by Calie Voorhis - Seems to me some days I should dust the dirt off these battered boots, put on my finest blue dress, and skip down the Way...
by K. Eisert - Senator Heidi Montoya studied the man clad in an orange jumpsuit and shackled to a chair. A guard lifted the black bag from his head.
by Walter Dinjos - There is a reason the mirrors kiss the walls. When my late wife nailed the oakwood-framed one next to my bathroom, she called it a reminder of how far we've come.
by Katie Boyer - She flexes her toes in new high-heeled shoes, feels the press of Earth gravity on her body for one last day, discomfort in the balls of her feet.
by Ken Hoover - On the mesa’s flat expanse, the mine shaft was a crude hole, a soulless eye. As Vallen Doss peered into it, a dank sulfuric breath wafted from the opening.
by Clay Space - The wind on the frozen ice bit through the hides he wore for protection, but he had long ago learned to forget about the bitter cold.
by René Walling This report is a continuation of the work done in Worldcon Membership Demographics, 1939-1960 (Walling, 2016) and aims to see if any of the trends previously observed continue in subsequent Worldcon and provide some hard data on the membership of the Worldcons of that period.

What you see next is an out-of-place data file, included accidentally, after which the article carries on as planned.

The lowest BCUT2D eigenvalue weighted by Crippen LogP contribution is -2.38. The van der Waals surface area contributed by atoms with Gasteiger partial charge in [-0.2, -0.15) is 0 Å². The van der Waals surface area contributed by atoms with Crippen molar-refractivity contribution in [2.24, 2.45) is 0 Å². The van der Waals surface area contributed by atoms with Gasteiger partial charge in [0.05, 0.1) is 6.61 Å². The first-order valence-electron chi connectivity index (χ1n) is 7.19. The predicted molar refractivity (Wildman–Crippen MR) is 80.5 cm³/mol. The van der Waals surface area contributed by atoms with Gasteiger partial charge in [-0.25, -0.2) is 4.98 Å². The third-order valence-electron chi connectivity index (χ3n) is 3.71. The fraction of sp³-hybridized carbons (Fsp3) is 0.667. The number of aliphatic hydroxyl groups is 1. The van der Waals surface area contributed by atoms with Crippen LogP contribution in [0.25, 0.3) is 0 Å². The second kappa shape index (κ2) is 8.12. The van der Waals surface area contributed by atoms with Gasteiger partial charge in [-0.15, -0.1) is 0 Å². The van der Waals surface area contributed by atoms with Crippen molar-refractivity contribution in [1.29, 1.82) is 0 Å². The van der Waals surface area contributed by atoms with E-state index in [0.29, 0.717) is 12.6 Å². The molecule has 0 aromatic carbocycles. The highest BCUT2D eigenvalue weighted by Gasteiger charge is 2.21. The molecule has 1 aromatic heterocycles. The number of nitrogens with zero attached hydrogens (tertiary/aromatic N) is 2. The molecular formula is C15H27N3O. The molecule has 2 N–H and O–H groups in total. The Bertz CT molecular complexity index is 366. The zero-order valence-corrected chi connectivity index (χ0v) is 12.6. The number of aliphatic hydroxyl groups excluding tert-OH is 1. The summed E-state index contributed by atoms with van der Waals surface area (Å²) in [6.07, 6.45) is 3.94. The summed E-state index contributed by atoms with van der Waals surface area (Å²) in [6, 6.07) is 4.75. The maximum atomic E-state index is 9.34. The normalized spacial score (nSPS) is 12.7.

By Jean Asselin Over time, we learn the value of stressing the positive: what we’d do differently rather than what doesn’t work, what to strive for instead of what to avoid. Still, there is efficiency in prescribing “Don’t do ‘X’ in the fiction you submit.” Let ‘X’ be: “On its way to another star [...]
by René Walling Sweeping statements and generalizations are often made about the membership of early World Science Fiction Conventions (WSFC, or Worldcon) such as “only the same people came back every year” or “the attendance was all male.” Yet rarely is more than anecdotal evidence given to support these statements. The goal of this report is to provide some hard data on the membership of early Worldcons so that such statements can be based on more than anecdotal evidence.
By Jude-Marie Green One rocket lumbers along to the launchpad. Earth-bound and clumsy now, gorgeous with potential. It’s yours. You’re the last. You should be proud of that.